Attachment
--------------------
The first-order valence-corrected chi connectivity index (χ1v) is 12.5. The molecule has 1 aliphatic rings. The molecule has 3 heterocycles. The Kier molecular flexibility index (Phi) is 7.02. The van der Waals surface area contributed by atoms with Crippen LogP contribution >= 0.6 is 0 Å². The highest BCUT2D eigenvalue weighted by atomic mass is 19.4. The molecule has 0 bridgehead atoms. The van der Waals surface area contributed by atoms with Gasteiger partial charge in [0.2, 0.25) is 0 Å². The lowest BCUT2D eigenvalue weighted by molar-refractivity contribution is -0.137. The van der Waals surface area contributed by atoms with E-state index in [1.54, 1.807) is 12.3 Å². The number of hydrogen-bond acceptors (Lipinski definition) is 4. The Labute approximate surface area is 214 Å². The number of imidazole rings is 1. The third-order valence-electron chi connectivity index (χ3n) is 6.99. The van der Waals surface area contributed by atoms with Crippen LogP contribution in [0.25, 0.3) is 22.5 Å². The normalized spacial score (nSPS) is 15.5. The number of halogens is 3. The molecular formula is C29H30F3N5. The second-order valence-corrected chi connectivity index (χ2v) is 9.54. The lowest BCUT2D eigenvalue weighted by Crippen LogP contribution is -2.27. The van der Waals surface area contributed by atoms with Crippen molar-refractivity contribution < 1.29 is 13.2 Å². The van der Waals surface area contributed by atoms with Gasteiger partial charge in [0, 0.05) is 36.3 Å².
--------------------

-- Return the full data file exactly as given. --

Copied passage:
The first-order valence-corrected chi connectivity index (χ1v) is 12.5. The molecule has 1 aliphatic rings. The molecule has 3 heterocycles. The Kier molecular flexibility index (Phi) is 7.02. The van der Waals surface area contributed by atoms with Crippen LogP contribution >= 0.6 is 0 Å². The highest BCUT2D eigenvalue weighted by atomic mass is 19.4. The molecule has 0 bridgehead atoms. The van der Waals surface area contributed by atoms with Gasteiger partial charge in [0.2, 0.25) is 0 Å². The lowest BCUT2D eigenvalue weighted by molar-refractivity contribution is -0.137. The van der Waals surface area contributed by atoms with E-state index in [1.54, 1.807) is 12.3 Å². The number of hydrogen-bond acceptors (Lipinski definition) is 4. The Labute approximate surface area is 214 Å². The number of imidazole rings is 1. The third-order valence-electron chi connectivity index (χ3n) is 6.99. The van der Waals surface area contributed by atoms with Crippen LogP contribution in [0.25, 0.3) is 22.5 Å². The normalized spacial score (nSPS) is 15.5. The number of halogens is 3. The molecular formula is C29H30F3N5. The second-order valence-corrected chi connectivity index (χ2v) is 9.54. The lowest BCUT2D eigenvalue weighted by Crippen LogP contribution is -2.27. The van der Waals surface area contributed by atoms with Crippen molar-refractivity contribution < 1.29 is 13.2 Å². The van der Waals surface area contributed by atoms with Gasteiger partial charge in [0, 0.05) is 36.3 Å².